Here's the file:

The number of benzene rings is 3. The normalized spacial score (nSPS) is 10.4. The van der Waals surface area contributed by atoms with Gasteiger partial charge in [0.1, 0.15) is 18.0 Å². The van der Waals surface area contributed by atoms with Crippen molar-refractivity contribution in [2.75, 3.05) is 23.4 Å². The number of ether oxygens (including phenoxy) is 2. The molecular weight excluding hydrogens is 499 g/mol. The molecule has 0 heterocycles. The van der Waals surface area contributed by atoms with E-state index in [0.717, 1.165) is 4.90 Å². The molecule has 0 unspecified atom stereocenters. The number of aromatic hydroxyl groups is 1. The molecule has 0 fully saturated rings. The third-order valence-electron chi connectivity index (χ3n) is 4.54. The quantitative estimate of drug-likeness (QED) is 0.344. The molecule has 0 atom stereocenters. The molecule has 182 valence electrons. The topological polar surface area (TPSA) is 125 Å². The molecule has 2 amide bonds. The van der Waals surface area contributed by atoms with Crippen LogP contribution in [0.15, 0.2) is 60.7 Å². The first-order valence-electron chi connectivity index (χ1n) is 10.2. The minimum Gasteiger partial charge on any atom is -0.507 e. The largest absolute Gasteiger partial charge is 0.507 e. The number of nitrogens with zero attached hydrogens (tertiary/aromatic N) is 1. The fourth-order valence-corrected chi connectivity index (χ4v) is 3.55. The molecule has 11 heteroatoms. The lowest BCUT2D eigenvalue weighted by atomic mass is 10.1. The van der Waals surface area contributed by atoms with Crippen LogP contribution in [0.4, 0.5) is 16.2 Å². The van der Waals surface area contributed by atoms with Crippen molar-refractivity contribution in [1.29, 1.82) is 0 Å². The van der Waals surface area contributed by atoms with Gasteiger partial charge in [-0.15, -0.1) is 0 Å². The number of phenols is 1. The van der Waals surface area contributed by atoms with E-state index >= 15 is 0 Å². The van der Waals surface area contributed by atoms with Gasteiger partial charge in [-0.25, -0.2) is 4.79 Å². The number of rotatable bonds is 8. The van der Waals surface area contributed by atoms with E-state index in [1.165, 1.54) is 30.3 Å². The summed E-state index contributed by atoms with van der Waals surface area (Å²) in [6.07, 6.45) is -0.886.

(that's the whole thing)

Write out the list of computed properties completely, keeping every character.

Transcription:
The number of benzene rings is 3. The normalized spacial score (nSPS) is 10.4. The van der Waals surface area contributed by atoms with Gasteiger partial charge in [0.1, 0.15) is 18.0 Å². The van der Waals surface area contributed by atoms with Crippen molar-refractivity contribution in [2.75, 3.05) is 23.4 Å². The number of ether oxygens (including phenoxy) is 2. The molecular weight excluding hydrogens is 499 g/mol. The molecule has 0 heterocycles. The van der Waals surface area contributed by atoms with E-state index in [0.717, 1.165) is 4.90 Å². The molecule has 0 unspecified atom stereocenters. The number of aromatic hydroxyl groups is 1. The molecule has 0 fully saturated rings. The third-order valence-electron chi connectivity index (χ3n) is 4.54. The quantitative estimate of drug-likeness (QED) is 0.344. The molecule has 0 atom stereocenters. The molecule has 182 valence electrons. The topological polar surface area (TPSA) is 125 Å². The molecule has 2 amide bonds. The van der Waals surface area contributed by atoms with Crippen LogP contribution in [0.15, 0.2) is 60.7 Å². The first-order valence-electron chi connectivity index (χ1n) is 10.2. The minimum Gasteiger partial charge on any atom is -0.507 e. The largest absolute Gasteiger partial charge is 0.507 e. The number of nitrogens with zero attached hydrogens (tertiary/aromatic N) is 1. The fourth-order valence-corrected chi connectivity index (χ4v) is 3.55. The molecule has 11 heteroatoms. The lowest BCUT2D eigenvalue weighted by atomic mass is 10.1. The van der Waals surface area contributed by atoms with Crippen LogP contribution in [0.4, 0.5) is 16.2 Å². The van der Waals surface area contributed by atoms with Crippen molar-refractivity contribution in [1.29, 1.82) is 0 Å². The van der Waals surface area contributed by atoms with Gasteiger partial charge in [-0.15, -0.1) is 0 Å². The number of phenols is 1. The van der Waals surface area contributed by atoms with E-state index >= 15 is 0 Å². The van der Waals surface area contributed by atoms with Gasteiger partial charge in [-0.25, -0.2) is 4.79 Å². The number of rotatable bonds is 8. The van der Waals surface area contributed by atoms with E-state index in [1.165, 1.54) is 30.3 Å². The summed E-state index contributed by atoms with van der Waals surface area (Å²) in [6.07, 6.45) is -0.886.